Spring 2012

Class Struggle, Inc.: An Interview with Bertell Ollman

The rise and fall of a Marxist board game

Bertell Ollman and Sina Najafi

In 1978, Bertell Ollman, a professor of politics at New York University, decided to form a small company to produce and sell Class Struggle, the only socialist game ever mass-produced in the US. Class Struggle was received with tremendous fanfare by the press, both conservative and radical; almost 100,000 copies of the game were sold in the US alone, and Italian, German, French, and Spanish editions of the game quickly followed. Despite the healthy sales figures, the company struggled to make ends meet, and after a few years, the game was sold to Avalon Hill, which continued to produce it until 1993. Class Struggle, Inc.—which Ollman had set up with several friends—was dissolved in 1983.

Author of numerous books on Marxism, Ollman has also written Ballbuster?: True Confessions of a Marxist Businessman, which provides an account of his time running a company whose sole product sold almost quarter a million copies worldwide but managed to lose $15,000. Sina Najafi met with Ollman to talk to him about the game and its history.

Cabinet: Your game was released in 1978, but I know you had been thinking about it for years before that. Can you talk a little about your own formation, and how you came to think about inventing a game like this?

Bertell Ollman: Ever since I became a socialist—which happened in my undergraduate years at the University of Wisconsin in the 1950s—I have been interested in two things. One was trying to understand more about how society really works and how it could be changed in a way that, as a socialist, I thought would be better. But I was also always looking for ways to help others understand what I was coming to understand. Teaching and pedagogy were important to me and how I lived my life, and I thought of Class Struggle as a way to teach my views to people who don’t want to sit in my lectures but don’t mind playing games.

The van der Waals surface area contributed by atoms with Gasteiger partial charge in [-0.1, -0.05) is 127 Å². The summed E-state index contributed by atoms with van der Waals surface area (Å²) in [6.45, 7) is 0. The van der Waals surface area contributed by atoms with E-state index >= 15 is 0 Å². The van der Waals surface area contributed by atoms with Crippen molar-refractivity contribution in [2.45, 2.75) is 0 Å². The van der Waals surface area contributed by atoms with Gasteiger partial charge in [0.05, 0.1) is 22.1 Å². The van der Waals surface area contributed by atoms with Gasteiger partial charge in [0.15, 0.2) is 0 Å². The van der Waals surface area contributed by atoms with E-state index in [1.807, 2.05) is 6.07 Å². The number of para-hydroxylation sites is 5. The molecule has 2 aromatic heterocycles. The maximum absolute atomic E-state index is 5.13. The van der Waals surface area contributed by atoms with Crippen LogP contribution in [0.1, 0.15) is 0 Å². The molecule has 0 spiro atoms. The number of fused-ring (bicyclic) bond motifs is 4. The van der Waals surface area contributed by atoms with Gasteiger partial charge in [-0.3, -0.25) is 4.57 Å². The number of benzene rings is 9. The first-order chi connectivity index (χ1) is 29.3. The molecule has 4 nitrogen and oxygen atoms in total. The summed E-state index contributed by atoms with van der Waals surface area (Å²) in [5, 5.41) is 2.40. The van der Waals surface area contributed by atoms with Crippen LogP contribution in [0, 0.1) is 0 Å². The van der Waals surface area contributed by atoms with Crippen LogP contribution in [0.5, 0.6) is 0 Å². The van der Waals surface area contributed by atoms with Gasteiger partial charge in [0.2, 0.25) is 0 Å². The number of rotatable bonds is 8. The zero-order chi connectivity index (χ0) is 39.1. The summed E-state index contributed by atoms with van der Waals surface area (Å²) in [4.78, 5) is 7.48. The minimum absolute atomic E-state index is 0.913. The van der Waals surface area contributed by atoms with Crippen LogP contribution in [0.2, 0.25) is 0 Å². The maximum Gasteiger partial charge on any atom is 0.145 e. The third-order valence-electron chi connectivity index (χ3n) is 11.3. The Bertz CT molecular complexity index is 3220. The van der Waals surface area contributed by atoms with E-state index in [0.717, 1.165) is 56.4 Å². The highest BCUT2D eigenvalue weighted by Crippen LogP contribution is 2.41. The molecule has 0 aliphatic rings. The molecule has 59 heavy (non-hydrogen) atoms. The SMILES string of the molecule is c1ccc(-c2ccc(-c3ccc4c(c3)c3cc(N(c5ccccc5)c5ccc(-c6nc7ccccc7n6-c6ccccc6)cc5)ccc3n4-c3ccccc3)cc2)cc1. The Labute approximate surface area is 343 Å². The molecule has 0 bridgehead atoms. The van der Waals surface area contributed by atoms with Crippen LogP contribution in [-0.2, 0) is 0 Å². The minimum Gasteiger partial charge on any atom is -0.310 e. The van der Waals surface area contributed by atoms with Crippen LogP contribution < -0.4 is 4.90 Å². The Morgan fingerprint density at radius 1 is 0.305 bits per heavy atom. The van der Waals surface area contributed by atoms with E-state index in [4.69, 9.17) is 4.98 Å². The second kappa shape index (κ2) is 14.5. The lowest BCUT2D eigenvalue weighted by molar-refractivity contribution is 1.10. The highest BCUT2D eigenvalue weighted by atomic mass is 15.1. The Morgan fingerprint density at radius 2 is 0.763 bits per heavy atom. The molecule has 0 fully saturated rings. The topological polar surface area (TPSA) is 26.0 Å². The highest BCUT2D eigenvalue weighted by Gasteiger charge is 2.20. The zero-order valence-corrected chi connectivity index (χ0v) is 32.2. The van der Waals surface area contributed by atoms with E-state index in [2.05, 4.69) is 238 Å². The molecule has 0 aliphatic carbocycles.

The German, Italian, and American editions of Class Struggle.

Were you a fan of board games?

I certainly played board games and my share of Monopoly, but I played sports more. When I came to New York in 1967, one of my good friends was Sol Yurick, the novelist. Sol and I spent time talking about what kinds of games were out there, and what kinds of lessons people, particularly younger people, learn from these games. I didn’t know yet how few games became successful compared to the number that appear on the market. But the ones we knew anything about were all business-oriented games, Monopoly being the best known though by no means the worst in terms of the lessons being taught. At least Monopoly never openly extolled the negative human qualities that it fostered. It was around that time, however, that a game called Lie, Cheat, and Steal came out. That was actually the name of a game! And there was a game called Counterstrike that boasted on its cover that “it brings out the worst instincts in you, from avarice to downright treachery.”

It seemed like businesses were simply supplying what could sell on the market, but was the market really that lopsided in terms of what it was calling for? I came to doubt that, especially when I learned about the history of games, because business-oriented board games were not at the center of the industry until some time after World War II. Board games are very old—they first made their appearance in ancient Sumer over 4,000 years ago—but by the late eighteenth century, a host of new board games became available that were unabashedly didactic. The games taught history, math, and so on, and, quite soon, also moral behavior. America’s entry into the board-game derby came toward the middle of the nineteenth century with Mansions of Happiness, where you try to land on squares called “Justice” and “Piety,” and avoid squares called “Immodesty,” “Cruelty,” “Ingratitude,” etc. And there were other games like this, like the Game of Christian Endeavor, where players are rewarded for niceties like “Taking flowers to the sick” and “Stopping man from beating horse.” It wasn’t until the Depression, and especially with the appearance of Monopoly, that business values began to replace Christian values as the core message of the industry.

As socialists, Sol and I were interested in finding the socialist alternatives. There just had to be games that used the inequalities of our society to criticize greed rather than exacerbate it. There were socialist books; there must be socialist games! I found one game that was mildly critical of the status quo and that was Anti-Monopoly from 1973. In this game, true to the world we live in, monopolies exist at the start, and—less true or possible, I’m afraid—players representing antitrust attorneys move around the board and break them up. It is a liberal game, focusing on the size of power concentrations rather than on the question of who holds power.

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